With the endless news updates surrounding “The War on This” or “The War on That,” you’d be forgiven if you didn’t know the last person to serve in WWI died in 2012. Memorial Day is a national holiday in the United States wherein we remember the men and women who died in service to their country.
Growing up in the military, I’ve always felt the men and women in uniform were my extended family. There’s an unspoken understanding among those in a community who know those they hold most dear may be called to the front lines on any given day. Though my dad retired back in 1995, there have been many times since where I’ve felt like a bastard for not enlisting and doing my part as my brother’s keeper.
This Memorial Day, I wanted to honor those who have fallen – and who may fall. In my eye, they deserve more than the thinly veiled opportunism sold as a celebration of freedom. There is no way we civilians can ever truly know what they endure in the name of freedom.
Put your own pro- or anti-war opinion aside for a moment and think about the troops. I don’t mean stick a yellow ribbon sticker on your tailgate or share some sappy, patriotic picture on Facebook. Think about what it means to give up some of your personal freedom in order to serve a higher purpose. This is what every service member has sworn to do.
The media and crooked-ass politicians have reduced our men and women in uniform to pawns in their all but useless political circus sideshow. They deserve better than that. 100 years ago, during World War I, 1 in 4 Americans were actively serving in combat operations. The other 3 in 4 Americans were supporting them from home – re-tooling factories to build tanks and ammo, changing their diets with “Meatless Mondays” and “Wheatless Wednesdays,” and even buying war bonds to fund the war effort.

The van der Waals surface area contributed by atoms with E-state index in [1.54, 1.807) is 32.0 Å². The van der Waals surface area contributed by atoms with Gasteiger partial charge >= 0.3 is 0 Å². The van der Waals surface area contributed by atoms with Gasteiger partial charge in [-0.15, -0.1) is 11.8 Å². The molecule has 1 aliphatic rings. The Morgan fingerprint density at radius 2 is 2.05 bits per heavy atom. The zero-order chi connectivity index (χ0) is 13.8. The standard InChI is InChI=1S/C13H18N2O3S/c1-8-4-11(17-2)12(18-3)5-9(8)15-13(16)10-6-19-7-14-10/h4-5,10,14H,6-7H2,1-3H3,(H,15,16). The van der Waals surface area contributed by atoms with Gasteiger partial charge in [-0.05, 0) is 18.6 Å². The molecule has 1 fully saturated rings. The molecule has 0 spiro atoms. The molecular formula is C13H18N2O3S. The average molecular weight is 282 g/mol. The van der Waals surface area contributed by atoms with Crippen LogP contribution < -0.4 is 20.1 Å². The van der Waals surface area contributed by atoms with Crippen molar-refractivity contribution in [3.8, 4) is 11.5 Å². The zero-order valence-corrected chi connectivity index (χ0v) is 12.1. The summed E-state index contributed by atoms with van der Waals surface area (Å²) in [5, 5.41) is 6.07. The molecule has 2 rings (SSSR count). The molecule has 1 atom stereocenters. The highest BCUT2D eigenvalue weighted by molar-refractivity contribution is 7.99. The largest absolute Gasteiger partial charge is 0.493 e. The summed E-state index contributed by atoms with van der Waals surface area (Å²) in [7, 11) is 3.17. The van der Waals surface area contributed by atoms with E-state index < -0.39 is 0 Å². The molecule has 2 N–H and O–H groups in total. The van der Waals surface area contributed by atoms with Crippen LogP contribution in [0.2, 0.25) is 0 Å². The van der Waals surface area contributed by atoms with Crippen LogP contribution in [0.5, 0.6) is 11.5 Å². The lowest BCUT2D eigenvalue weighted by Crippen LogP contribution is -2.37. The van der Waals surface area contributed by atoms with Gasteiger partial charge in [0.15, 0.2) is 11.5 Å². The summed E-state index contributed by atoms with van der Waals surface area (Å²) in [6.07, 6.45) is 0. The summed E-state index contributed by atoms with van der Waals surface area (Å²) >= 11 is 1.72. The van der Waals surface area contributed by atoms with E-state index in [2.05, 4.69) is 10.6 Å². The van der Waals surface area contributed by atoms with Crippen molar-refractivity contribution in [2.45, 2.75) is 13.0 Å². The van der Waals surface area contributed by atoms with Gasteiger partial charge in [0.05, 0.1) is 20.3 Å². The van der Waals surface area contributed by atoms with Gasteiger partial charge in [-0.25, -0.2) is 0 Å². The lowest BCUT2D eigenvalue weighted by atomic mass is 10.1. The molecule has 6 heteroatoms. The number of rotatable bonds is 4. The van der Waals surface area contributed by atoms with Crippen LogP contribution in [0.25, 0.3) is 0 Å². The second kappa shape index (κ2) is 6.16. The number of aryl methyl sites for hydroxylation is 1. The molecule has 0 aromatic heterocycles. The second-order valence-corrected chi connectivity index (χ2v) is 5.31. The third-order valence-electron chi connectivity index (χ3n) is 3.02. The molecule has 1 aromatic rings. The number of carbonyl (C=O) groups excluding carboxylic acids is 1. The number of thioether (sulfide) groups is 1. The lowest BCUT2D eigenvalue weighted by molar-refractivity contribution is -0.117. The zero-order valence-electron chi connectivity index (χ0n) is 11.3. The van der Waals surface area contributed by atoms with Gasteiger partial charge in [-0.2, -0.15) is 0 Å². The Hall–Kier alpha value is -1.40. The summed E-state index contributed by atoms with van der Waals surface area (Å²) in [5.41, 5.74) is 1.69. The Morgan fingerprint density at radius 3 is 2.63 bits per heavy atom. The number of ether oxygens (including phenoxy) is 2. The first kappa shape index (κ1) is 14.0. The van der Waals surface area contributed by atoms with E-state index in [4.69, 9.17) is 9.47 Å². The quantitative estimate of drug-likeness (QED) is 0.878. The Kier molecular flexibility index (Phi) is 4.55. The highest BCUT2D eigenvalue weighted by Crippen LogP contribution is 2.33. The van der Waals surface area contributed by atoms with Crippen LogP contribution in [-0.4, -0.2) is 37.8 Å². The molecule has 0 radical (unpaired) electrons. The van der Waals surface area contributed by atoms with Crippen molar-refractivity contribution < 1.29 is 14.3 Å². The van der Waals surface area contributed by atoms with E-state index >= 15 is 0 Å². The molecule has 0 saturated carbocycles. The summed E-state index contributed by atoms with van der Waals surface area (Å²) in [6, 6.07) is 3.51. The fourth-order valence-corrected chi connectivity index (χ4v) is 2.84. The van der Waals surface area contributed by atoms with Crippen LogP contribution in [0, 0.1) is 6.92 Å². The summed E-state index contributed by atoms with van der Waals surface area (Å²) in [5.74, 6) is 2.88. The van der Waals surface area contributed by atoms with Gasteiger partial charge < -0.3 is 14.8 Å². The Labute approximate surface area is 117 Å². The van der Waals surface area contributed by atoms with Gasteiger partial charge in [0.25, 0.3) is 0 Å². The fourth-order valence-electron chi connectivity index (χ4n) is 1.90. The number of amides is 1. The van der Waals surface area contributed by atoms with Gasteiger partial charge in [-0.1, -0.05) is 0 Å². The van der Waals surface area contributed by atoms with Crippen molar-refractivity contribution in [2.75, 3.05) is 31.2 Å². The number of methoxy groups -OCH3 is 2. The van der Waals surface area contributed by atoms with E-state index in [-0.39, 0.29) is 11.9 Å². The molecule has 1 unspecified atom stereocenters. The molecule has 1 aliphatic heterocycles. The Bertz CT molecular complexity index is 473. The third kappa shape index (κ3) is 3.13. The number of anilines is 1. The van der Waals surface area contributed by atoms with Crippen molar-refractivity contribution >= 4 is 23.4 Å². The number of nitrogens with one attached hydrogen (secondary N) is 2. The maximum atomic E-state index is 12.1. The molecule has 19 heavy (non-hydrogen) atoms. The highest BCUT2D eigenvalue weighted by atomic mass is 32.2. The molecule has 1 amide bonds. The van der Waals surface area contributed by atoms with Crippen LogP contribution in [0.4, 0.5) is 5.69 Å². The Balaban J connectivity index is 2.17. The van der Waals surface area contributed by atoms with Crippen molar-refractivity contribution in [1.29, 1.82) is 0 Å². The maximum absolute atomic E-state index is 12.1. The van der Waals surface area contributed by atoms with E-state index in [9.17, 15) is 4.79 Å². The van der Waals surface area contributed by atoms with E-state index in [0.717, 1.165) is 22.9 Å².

Today, the number of Americans actively serving in Operation Enduring Freedom is closer to 1 for every 100. How many of those other 99 citizens are actively doing something to support the troops? Sadly, it often feels like it’s still just three or four. When the doughboys of WWI marched across Europe, through unspeakable horrors, they knew everyone back home was thinking about them. I don’t think our current troops have that luxury.
So why do they do it?
Why do they suit up and walk willingly into the face of danger every day? Ask any solider you know – it ain’t the for the money, that’s for sure. Those of us who have never served will never truly know, but I have to believe they do it because they genuinely ARE their brothers’ keepers. I have to believe they do it because they see themselves as making a difference in the world.
This Memorial Day, think about our men and women in uniform. And not as some generic, altruistic stereotype – as your friends, your neighbors, your fellow countrymen. They all have names and they are sworn to do what must be done, whether they like it not. You can enjoy shit beer, shit food, and the blind consumerism that passes for a “celebration of freedom” any day of the week. Today is their day.